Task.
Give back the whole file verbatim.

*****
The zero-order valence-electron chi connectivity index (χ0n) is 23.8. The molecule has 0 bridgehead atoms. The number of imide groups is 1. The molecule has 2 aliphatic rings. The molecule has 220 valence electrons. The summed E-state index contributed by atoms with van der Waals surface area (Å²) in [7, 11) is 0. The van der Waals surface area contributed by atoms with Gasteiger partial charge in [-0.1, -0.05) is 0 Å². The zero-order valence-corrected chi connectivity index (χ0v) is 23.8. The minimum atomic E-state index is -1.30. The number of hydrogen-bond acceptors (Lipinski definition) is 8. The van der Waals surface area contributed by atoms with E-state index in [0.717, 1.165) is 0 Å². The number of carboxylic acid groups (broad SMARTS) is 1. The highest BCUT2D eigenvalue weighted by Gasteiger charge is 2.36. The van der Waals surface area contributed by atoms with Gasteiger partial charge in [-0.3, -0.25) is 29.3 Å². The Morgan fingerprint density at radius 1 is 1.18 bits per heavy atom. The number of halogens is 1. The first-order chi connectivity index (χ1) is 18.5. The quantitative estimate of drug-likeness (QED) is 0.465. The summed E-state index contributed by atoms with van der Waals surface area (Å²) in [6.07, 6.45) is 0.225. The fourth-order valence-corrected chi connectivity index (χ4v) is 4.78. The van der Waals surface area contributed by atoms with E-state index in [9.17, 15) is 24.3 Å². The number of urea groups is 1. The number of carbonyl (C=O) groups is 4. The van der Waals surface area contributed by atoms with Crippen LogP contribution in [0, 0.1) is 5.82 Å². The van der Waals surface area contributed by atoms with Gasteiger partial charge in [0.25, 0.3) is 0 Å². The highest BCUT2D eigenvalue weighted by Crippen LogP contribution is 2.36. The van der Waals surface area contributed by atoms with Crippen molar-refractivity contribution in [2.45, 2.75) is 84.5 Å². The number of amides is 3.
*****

The zero-order valence-electron chi connectivity index (χ0n) is 23.8. The molecule has 0 bridgehead atoms. The number of imide groups is 1. The molecule has 2 aliphatic rings. The molecule has 220 valence electrons. The summed E-state index contributed by atoms with van der Waals surface area (Å²) in [7, 11) is 0. The van der Waals surface area contributed by atoms with Gasteiger partial charge in [-0.1, -0.05) is 0 Å². The zero-order valence-corrected chi connectivity index (χ0v) is 23.8. The minimum atomic E-state index is -1.30. The number of hydrogen-bond acceptors (Lipinski definition) is 8. The van der Waals surface area contributed by atoms with E-state index in [0.717, 1.165) is 0 Å². The number of carboxylic acid groups (broad SMARTS) is 1. The highest BCUT2D eigenvalue weighted by Gasteiger charge is 2.36. The van der Waals surface area contributed by atoms with Gasteiger partial charge in [-0.3, -0.25) is 29.3 Å². The Morgan fingerprint density at radius 1 is 1.18 bits per heavy atom. The number of halogens is 1. The first-order chi connectivity index (χ1) is 18.5. The quantitative estimate of drug-likeness (QED) is 0.465. The summed E-state index contributed by atoms with van der Waals surface area (Å²) in [6.07, 6.45) is 0.225. The fourth-order valence-corrected chi connectivity index (χ4v) is 4.78. The van der Waals surface area contributed by atoms with E-state index in [9.17, 15) is 24.3 Å². The number of urea groups is 1. The number of carbonyl (C=O) groups is 4. The van der Waals surface area contributed by atoms with Crippen LogP contribution in [0, 0.1) is 5.82 Å². The van der Waals surface area contributed by atoms with Gasteiger partial charge in [0.25, 0.3) is 0 Å². The highest BCUT2D eigenvalue weighted by Crippen LogP contribution is 2.36. The van der Waals surface area contributed by atoms with Crippen molar-refractivity contribution in [2.45, 2.75) is 84.5 Å². The number of amides is 3.